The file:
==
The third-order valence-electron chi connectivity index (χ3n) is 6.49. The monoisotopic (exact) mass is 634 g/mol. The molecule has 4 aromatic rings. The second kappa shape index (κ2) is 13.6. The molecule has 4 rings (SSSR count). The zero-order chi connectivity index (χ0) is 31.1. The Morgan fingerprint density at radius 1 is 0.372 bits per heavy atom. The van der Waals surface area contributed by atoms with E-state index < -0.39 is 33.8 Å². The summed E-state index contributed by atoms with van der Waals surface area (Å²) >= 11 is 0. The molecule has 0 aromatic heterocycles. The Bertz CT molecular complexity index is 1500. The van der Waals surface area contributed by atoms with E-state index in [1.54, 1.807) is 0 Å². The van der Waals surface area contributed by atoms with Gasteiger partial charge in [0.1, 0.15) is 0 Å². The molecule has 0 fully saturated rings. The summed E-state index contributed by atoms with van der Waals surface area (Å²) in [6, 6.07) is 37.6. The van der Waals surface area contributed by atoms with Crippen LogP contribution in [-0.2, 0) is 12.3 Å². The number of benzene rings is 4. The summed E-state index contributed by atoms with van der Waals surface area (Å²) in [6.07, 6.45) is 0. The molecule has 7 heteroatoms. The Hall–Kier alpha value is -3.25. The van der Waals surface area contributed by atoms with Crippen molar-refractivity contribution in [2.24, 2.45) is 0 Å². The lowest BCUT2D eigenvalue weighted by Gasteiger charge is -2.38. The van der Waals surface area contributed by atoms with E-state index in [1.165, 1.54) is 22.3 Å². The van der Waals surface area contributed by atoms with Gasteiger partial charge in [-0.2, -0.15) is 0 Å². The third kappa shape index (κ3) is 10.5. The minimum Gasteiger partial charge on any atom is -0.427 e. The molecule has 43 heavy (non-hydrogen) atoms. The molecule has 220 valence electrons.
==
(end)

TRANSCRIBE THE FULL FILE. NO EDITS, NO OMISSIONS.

The third-order valence-electron chi connectivity index (χ3n) is 6.49. The monoisotopic (exact) mass is 634 g/mol. The molecule has 4 aromatic rings. The second kappa shape index (κ2) is 13.6. The molecule has 4 rings (SSSR count). The zero-order chi connectivity index (χ0) is 31.1. The Morgan fingerprint density at radius 1 is 0.372 bits per heavy atom. The van der Waals surface area contributed by atoms with E-state index < -0.39 is 33.8 Å². The summed E-state index contributed by atoms with van der Waals surface area (Å²) >= 11 is 0. The molecule has 0 aromatic heterocycles. The Bertz CT molecular complexity index is 1500. The van der Waals surface area contributed by atoms with E-state index in [1.54, 1.807) is 0 Å². The van der Waals surface area contributed by atoms with Gasteiger partial charge in [0.1, 0.15) is 0 Å². The molecule has 0 fully saturated rings. The summed E-state index contributed by atoms with van der Waals surface area (Å²) in [6, 6.07) is 37.6. The van der Waals surface area contributed by atoms with Crippen LogP contribution in [-0.2, 0) is 12.3 Å². The number of benzene rings is 4. The summed E-state index contributed by atoms with van der Waals surface area (Å²) in [6.07, 6.45) is 0. The molecule has 7 heteroatoms. The Hall–Kier alpha value is -3.25. The van der Waals surface area contributed by atoms with Crippen molar-refractivity contribution in [2.24, 2.45) is 0 Å². The lowest BCUT2D eigenvalue weighted by Gasteiger charge is -2.38. The van der Waals surface area contributed by atoms with E-state index in [1.165, 1.54) is 22.3 Å². The van der Waals surface area contributed by atoms with Gasteiger partial charge in [-0.2, -0.15) is 0 Å². The third kappa shape index (κ3) is 10.5. The minimum Gasteiger partial charge on any atom is -0.427 e. The molecule has 43 heavy (non-hydrogen) atoms. The molecule has 220 valence electrons.